Good morning, and welcome to our rolling coverage of the world economy, the financial markets, the eurozone and business.
The UK’s unemployment rate has dropped again, as employers continue to add workers to their payroll… but wages are now lagging inflation again.
The jobless rate dropped to 4.1% in the September-November quarter, the Office for National Statistics reports. That’s down from 4.2% a month ago.
Payrolls continue to swell too — the ONS estimates that employers added 184,000 more staff in December, lifting payrolls to 409,000, or 1.4%, above their pre-pandemic levels.
All regions are now above pre-coronavirus levels, with Scotland having the largest percentage increase on the month.
Vacancies hit a record high, again – with 1,247,000 vacancies in October-December, as employers continue to struggle to fill positions.
That’s 462,000 more than before the pandemic, with most industries displaying record numbers of vacancies, and the ratio of vacancies to every 100 employee jobs at a record high 4.1. However, the rate of growth in vacancies did slow, the ONS warns.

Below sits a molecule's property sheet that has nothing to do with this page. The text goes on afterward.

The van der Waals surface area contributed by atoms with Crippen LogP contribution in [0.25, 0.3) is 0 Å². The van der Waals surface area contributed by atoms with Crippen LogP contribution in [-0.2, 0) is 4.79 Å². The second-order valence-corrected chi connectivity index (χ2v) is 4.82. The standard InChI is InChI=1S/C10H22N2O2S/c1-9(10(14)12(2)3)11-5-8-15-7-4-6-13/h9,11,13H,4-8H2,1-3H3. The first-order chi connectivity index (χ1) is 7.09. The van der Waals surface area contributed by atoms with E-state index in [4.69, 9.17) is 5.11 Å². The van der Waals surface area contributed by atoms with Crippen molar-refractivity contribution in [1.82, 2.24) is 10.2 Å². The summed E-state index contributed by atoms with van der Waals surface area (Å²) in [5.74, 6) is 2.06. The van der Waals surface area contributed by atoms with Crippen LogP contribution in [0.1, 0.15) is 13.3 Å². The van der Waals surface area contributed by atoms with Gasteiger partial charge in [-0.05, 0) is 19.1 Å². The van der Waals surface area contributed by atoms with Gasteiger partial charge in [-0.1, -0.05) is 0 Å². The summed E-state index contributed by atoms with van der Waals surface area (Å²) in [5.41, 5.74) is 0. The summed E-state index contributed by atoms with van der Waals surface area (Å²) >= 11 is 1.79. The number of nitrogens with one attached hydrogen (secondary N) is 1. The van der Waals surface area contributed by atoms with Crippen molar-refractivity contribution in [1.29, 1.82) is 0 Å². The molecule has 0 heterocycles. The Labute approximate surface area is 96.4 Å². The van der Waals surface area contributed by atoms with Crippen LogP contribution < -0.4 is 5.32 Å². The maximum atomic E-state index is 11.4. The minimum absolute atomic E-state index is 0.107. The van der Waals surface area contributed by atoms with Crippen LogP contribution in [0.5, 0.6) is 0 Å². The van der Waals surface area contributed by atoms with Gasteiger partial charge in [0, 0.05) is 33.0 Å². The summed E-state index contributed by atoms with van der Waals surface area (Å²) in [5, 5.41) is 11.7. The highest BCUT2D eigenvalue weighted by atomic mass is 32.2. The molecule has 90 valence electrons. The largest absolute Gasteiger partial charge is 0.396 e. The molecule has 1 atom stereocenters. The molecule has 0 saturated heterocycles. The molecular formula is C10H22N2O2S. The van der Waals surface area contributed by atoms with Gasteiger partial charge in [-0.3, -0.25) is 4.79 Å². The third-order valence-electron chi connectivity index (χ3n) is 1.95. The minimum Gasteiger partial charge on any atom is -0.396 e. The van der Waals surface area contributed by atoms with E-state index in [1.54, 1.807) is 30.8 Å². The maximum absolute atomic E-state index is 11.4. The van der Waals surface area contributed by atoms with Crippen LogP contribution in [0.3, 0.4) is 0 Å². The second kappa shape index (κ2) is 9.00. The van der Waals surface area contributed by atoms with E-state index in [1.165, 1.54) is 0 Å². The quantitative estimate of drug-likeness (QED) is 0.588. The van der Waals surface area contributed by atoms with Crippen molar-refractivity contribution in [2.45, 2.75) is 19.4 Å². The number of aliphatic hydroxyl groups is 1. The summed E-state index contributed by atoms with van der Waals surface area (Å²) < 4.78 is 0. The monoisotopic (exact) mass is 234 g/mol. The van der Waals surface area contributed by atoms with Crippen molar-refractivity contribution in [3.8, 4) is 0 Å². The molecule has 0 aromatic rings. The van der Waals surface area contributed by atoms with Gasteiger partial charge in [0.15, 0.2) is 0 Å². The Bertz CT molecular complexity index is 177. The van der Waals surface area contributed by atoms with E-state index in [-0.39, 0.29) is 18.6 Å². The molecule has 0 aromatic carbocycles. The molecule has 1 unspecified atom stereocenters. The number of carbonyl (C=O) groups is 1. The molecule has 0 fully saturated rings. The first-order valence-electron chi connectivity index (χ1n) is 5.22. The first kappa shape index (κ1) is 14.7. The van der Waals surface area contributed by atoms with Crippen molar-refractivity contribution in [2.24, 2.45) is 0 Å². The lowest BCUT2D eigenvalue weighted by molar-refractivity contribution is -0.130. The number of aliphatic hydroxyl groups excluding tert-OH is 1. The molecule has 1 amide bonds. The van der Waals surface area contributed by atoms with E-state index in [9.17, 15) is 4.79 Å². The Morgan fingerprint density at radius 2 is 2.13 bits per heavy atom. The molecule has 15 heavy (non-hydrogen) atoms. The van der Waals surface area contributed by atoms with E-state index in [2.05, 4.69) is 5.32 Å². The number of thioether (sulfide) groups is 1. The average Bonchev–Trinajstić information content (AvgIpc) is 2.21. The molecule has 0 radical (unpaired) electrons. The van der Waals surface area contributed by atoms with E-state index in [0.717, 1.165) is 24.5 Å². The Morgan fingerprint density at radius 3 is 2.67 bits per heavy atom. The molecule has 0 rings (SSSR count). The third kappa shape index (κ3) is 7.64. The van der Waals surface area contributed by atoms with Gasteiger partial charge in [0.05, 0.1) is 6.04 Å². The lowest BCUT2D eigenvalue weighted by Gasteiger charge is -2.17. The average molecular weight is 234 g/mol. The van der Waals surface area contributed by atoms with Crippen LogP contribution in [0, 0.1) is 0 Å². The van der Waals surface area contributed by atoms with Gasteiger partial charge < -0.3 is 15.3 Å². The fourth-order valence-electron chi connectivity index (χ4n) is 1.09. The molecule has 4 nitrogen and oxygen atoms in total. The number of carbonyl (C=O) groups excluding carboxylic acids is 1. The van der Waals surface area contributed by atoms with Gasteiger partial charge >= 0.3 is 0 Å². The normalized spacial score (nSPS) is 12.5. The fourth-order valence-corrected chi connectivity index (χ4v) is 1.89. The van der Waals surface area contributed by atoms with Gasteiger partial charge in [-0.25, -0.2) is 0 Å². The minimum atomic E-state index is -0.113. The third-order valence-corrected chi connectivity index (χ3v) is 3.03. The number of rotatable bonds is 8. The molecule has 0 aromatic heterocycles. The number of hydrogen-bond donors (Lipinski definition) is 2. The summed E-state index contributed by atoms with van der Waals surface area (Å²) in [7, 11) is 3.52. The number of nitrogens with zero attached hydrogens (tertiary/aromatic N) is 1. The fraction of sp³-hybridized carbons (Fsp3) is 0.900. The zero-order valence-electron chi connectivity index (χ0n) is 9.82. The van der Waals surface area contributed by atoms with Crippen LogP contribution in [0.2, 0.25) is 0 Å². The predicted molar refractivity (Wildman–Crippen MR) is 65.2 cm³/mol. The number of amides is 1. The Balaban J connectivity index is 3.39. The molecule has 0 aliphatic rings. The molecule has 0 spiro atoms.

The redundancy rate has decreased to a record low following the end of the Coronavirus Job Retention Scheme, suggesting that the end of the furlough scheme has not had a significant impact on the jobs market.
But, the economic inactivity rate has increased by 0.2 percentage points to 21.3%, showing that more people have dropped out of the labour market – either because they are studying, retiring early, or ill.
And on pay, real average weekly earnings fell in November 2021 for the first time since July 2020 (more on that in a moment).
Also coming up today
The Bank of Japan has upgraded its growth and inflation forecasts overnight, and flagged heightening chances the recent commodity-driven price hikes will broaden.
Japan’s prime minister Kishida Fumio, addresses the World Economic Forum’s virtual Davos Agenda today, as does Israel’s PM, Naftali Bennett.
On the economic front, we get the lates German economic morale data, and a healthcheck on factories in the New York state area.
European stock markets could open lower, with bond yields rising as investors anticipate several US interest rate rises this year.
- 8am GMT: EU finance ministers hold EcoFin meeting
- 10am GMT: ZEW survey of German economic sentiment
- 10am GMT: Special Address by Naftali Bennett, Prime Minister of Israel, at Davos Agenda
- 11am GMT: Special Address by Kishida Fumio, Prime Minister of Japan, at Davos Agenda
- 1.30pm GMT: Empire State Manufacturing index for New York